A morning session by Susan Hill, a conservative Christian librarian [her description] from a conservative community in Ohio with a population of about 20,000 and the publisher of the Rural Library Services Newsletter. The blurb in the schedule indicated that this session would be more about being conservative in a left-leaning profession, but it was, intentionally or unintentionally, primarily about Christian librarianship and the need for more tolerance in the profession generally. Full disclosure: I generally come at this particular topic from the other angle and was curious to see what this speaker had to say and was pleasantly surprised at much of her perspective and outlook. The audience of about 30-40 [update: many more showed up after I sat down near the front] seemed to be mostly people who agreed with her perspective, but this is just a guess based on the people I knew and the questions that were asked.
Ms. Hill opened by mentioned that these things bothered her when she first started attending ALA conferences:
- “ALA sponsored” float in the gay pride parade in San Francisco
- Existence of a ALA sponored roundtable for GLBT folks, “there was never an offer for a Christian round table”
- Conferences have had liberal slates of speakers bashing the President
- being told that you “have to separate your personal from your professional views”
- She tolerates people with liberal views, and feels not tolerated for her conservative Christian beliefs when she would tell people that she would pray for them, etc.
- She was told by other librarians on mailing lists that she couldn’t be a good librarian with her belief system
Speaker’s main points for the session
- encourage staff to set life priorities which will help them set communication strategies
- talk about the importance of intellectual freedom from a conservative point of view
- provide strategies for communicating with staffers with opposite points of view
- Newsweek: 79% of people in the US consider themselves “spiritual”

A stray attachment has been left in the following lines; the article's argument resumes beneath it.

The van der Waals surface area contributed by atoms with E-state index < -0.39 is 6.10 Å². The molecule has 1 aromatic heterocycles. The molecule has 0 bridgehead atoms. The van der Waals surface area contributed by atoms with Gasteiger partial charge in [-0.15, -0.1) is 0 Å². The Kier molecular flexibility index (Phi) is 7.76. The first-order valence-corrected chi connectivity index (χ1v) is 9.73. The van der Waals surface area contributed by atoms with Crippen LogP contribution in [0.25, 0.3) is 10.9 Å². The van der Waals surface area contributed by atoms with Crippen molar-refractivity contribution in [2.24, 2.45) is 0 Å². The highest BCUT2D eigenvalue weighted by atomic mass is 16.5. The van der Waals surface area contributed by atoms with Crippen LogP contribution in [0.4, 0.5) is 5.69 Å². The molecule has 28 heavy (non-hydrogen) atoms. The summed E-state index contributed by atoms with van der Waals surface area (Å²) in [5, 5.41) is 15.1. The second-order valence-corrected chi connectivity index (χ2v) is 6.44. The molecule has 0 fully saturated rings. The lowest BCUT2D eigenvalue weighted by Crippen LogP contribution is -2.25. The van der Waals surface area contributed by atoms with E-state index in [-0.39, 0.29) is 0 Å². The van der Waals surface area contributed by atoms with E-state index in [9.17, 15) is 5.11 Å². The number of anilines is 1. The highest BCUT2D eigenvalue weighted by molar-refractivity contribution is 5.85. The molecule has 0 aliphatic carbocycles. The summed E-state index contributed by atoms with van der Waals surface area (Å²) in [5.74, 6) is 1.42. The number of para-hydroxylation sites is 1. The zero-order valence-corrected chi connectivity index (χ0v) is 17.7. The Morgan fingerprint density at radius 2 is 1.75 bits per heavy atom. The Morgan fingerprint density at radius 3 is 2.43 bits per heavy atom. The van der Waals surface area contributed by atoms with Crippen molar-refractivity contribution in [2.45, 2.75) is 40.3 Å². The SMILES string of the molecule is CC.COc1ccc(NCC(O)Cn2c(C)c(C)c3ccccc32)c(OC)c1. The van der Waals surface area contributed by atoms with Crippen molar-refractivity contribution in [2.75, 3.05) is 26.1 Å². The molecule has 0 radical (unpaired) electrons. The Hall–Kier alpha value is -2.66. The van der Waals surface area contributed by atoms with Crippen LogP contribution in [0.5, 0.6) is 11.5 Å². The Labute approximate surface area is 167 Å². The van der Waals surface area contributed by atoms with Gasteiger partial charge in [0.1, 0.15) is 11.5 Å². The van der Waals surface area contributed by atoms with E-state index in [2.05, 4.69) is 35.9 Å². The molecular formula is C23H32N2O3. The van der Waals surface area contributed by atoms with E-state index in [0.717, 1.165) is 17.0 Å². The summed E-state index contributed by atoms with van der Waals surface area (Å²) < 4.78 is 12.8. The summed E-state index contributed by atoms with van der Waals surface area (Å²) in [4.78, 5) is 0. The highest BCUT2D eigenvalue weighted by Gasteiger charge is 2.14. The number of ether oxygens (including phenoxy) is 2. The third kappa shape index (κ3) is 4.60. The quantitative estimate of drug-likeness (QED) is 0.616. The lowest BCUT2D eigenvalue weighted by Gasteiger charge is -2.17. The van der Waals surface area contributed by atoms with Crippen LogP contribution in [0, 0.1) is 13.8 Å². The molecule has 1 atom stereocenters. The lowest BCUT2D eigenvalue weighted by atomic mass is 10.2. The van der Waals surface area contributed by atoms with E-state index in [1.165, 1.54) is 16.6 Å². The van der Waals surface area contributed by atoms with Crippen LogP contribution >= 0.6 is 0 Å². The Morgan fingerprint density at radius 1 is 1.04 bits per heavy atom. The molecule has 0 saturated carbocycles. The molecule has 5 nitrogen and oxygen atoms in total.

- Newsweek: 84% say that spirituality is important in their daily lives
- Gallup: 55% of Americans say religion is “very important” to them
- Gallup: 42% of Americans say they are “born again” or evangelican Christians
- Gallup: 93% of Americans own a bible.
- Gallup: 65% of Americans claim tobe a member of a church or synagogue
- Gallup: 65% of Americans think that the Bible answers “most or all of the questions of life” (which leads to my next question, from a librarian perspective)
- there are more, I think you get the idea
On Separating Personal Beliefs from Professional Life
- God says “why do you deny me at work?”
- God says “How can you not pray and be a good witness during the day?”
- God says “Why do you only want to serve me after work hours?”
The Importance of Setting Priorities
Ms. Hill told a story about Rick Husband [corrected!] who was the lead astronaut on the Columbia and how he was a devout Christian, he placed his priorities like this:
- God First
- Family Second
- Career Third
She suggested that once you figure out what comes first, you can then make your determinations about how to effectively operate in a workplace situation.
Intellectual Freedom and the Christian Librarian
Ms. Hill strongly believes in intellectual freedom and makes this real at her job. Her library does not filter the Internet and they decided against it consciously and passed up e-rate money, she tried hard to balance the collection (keeping in mind that she lives in a very Christian and conservative community), they have a USA PATRIOT Act policy.
- “intellectual freedom is a hill that I will die on”
- Foundation of our profession is intellectual freedom
- Collections have to reflect communities BUT communities are not always balanced so it’s important for professionals to balance out a collection
- Talked about attending a session in Atlanta on the intellectual needs of gays and lesbians “I was scared” but “I was grateful that I went” and she has used that information to help flesh out her library’s collections